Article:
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No, I haven't gone nuts. Showering you with a gift about "breaking news updates" and a link for "Latest News Headlines" isn't my idea of a great genealogy find.
However, genealogy and family history are in the news all the time; have you noticed that newspapers carry stories relative to the topic at hand? And if I subscribed to all the newsletters about genealogy, and read them thoughtfully, I wouldn't have time to teach a class.
So, I am going to tell you that, (guess what?!!), there are entities on the Internet, perhaps even the NSA (National Snoops Association), who are interested in what you're interested in. Actually, I think that governmental agencies will have to take a back seat to business, mercantile, and shopping corporations, who are driven by their need/desire to know what you're interested in. They want your money and they are very clever about finding ways to entice you to spend it.
This being said, should we all drop out of the system, the connected generation, the mighty and wondrous super highway of information? Should we encrypt our e-mails, quit clicking, and go to bed?
"Nothing in life is to be feared, it is only to be understood. Now is the time to understand more, so that we may fear less.”
Make yourself knowledgeable about the facts of Internet Security, trust your own instincts, and know that you are not a fool for trying to locate your ancestry on the World Wide Web. I've spoken about Dick Eastman and his online genealogy newsletter. He is wise and learned, not just about family history, but also about technology. Read his newsletters. When you have an opportunity to get hold of a computer magazine at the doctor's office (Wired is an excellent example), choose to read it instead of other more familiar magazines and become more savvy about computers, web sites, and security.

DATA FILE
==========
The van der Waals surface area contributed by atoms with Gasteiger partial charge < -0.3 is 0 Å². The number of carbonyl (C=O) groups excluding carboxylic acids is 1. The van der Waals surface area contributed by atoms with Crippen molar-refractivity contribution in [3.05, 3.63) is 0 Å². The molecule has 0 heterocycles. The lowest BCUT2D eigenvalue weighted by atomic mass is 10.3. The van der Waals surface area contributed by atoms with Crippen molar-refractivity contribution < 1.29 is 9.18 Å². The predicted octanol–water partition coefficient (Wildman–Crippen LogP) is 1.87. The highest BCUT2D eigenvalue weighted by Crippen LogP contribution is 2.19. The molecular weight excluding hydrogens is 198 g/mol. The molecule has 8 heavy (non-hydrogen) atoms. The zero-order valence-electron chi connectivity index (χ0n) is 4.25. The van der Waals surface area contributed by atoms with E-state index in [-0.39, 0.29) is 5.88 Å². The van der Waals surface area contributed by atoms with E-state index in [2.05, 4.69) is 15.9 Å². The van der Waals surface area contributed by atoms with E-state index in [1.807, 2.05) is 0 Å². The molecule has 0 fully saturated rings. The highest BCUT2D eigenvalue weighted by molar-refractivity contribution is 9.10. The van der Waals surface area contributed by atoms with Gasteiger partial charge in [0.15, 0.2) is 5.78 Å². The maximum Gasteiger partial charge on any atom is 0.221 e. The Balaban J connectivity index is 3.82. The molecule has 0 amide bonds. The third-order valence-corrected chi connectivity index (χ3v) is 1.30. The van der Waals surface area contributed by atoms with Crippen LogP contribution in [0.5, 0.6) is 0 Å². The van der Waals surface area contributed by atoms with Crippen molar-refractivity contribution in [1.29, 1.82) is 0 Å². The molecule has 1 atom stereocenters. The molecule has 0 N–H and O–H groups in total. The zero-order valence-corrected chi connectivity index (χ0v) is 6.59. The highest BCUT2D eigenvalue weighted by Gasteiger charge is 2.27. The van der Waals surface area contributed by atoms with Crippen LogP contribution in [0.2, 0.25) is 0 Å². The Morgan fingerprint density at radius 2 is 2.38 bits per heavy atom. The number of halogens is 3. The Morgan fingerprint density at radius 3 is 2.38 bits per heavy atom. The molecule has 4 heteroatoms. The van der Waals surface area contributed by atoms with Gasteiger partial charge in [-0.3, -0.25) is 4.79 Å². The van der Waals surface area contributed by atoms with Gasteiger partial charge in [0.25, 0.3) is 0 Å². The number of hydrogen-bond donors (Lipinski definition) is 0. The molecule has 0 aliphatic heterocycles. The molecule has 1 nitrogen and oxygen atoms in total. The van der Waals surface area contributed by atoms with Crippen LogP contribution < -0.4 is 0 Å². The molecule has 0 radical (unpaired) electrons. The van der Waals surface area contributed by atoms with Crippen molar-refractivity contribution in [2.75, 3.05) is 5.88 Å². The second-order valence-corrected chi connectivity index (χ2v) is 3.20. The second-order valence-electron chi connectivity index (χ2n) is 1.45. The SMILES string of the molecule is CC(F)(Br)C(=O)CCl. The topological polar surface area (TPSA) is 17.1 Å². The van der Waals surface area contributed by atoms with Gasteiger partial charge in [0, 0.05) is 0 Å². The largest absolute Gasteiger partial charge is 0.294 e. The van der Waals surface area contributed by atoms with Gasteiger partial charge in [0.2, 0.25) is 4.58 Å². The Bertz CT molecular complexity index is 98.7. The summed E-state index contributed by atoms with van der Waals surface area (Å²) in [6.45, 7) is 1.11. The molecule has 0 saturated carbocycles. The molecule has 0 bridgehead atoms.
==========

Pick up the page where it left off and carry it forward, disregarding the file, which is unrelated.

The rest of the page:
Follow bloggers in the genealogy community who also know something about how to search safely without worrying about "Big Brother"; you don't have to spend a lot of time worrying about this or even becoming educated. It's something we need to be aware of and be moderately cautious about, but take a lesson from those who mine the Internet for nefarious reasons: Teach yourself or gain knowledge from others on how to mine the Internet for Family History. That will be one of the things we want to discuss on Friday at the last class at the Center for LIfelong Learning--for this session--and for the class I teach, Beyond Basic Genealogy.